Yikes, it looks as though NASA has somewhat of a problem right now, with no clear resolution in sight.
While I’m glad that Phil Plait explains the situation so well, I’m torn. On the one hand, spending more money during this continued financial crisis seems insane considering the debt we’ve accumulated.
On the other hand, this spending is for science, and there are a lot of other programs I’d consider cutting first.
I love, love, love this! OK, it’s geeky, but bear with me here, I’m excited:
Let’s inject a fast, standards-compliant (i.e., not broken), and secure browser into the lumbering behemoth that is Internet Explorer (6, 7, or 8), with users hardly noticing the difference … except for the improvements, of course.
Google’s new open-source browser plug-in has to really be getting under Microsoft’s skin. Microsoft won’t play ball with the rest of the online community, so the community creates tools that hijack IE, turning it into something useful.
While you might not have time to learn a foreign language in-depth when you travel, based on my experience in China this summer I can say that it’s EXTREMELY helpful to know even minimal amount of the native tongue.
Enter the good old BBC, who offer a quick fix of essential phrases in 36 languages, including cheat sheets and audio examples.
O’Reilly Radar posts an account by John Graham-Cumming about how he leveraged technology with a lot of hard work to get one of my heroes, Alan Turing, an official posthumous apology from the British Government.
CNN.com reports on the latest, somewhat staggering, numbers released by Facebook. It once again proves that social networks cannot be stopped, and have become a daily part of many of our lives.
Although I don’t personally use Facebook (I’m a Twitter fan), I’m also sick of the bashers out there. If it’s not for you, no problem. That’s the great thing about the Internet — use what you want and ignore the rest.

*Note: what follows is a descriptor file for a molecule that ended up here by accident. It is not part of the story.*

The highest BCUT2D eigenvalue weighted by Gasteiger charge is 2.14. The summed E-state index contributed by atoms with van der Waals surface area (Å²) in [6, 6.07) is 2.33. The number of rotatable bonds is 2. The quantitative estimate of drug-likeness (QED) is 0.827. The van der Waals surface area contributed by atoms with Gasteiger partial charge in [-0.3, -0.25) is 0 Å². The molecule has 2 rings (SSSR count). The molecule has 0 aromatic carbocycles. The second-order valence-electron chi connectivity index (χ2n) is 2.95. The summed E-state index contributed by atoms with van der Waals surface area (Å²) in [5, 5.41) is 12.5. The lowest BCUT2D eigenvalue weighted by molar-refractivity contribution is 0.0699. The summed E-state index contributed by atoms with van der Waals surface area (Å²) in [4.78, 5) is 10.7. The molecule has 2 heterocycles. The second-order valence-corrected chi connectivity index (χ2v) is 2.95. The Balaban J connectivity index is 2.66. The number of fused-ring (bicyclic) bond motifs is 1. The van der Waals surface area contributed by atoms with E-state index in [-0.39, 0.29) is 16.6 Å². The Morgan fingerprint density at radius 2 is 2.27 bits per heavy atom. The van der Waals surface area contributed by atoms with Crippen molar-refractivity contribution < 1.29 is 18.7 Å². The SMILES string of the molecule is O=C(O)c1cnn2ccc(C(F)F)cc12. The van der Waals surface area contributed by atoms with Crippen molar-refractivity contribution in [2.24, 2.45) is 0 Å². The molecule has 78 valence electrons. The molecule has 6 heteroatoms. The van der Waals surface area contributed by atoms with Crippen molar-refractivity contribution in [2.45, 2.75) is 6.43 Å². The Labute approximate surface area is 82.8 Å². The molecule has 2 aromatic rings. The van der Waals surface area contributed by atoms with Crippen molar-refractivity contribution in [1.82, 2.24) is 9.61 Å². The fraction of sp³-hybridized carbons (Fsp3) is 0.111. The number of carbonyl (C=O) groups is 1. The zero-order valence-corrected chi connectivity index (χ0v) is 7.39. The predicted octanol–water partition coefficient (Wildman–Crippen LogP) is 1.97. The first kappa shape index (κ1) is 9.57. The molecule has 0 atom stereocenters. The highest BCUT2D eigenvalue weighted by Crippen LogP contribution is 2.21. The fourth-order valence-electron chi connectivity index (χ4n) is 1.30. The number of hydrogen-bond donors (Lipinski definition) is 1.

But don’t scoff and malign our kids (and many adults) because they use and enjoy Facebook, MySpace, or another social network. Sure, they can lead to bad things from time to time. So can real life situations, and we all need to be aware of the risks inherent in our activities, online and off.
Social networks are a revolutionary, fun, and incredibly efficient way for people to stay in touch with one another. They’re here, critics, and it’s time to get used to it and stop complaining.
Ah, Lifehacker. Geeks after my own heart, to be sure.
Here are full instructions for ten DIY computer repair and upgrade projects that anyone can do with a little time and patience — you’ll save money, do a better job than many repair shops, and have the satisfaction of knowing you did it all by yourself.
Phil Plait has the best reaction I’ve seen to the furor over President Obama’s speech to students last week on his Bad Astronomy blog.
Both Mr. Plait’s reaction and the Obama speech itself are worth reading … these days it seems as though the fringe is winning, and those of us who value truth and reason, regardless of our politics, need to stand together against this craziness.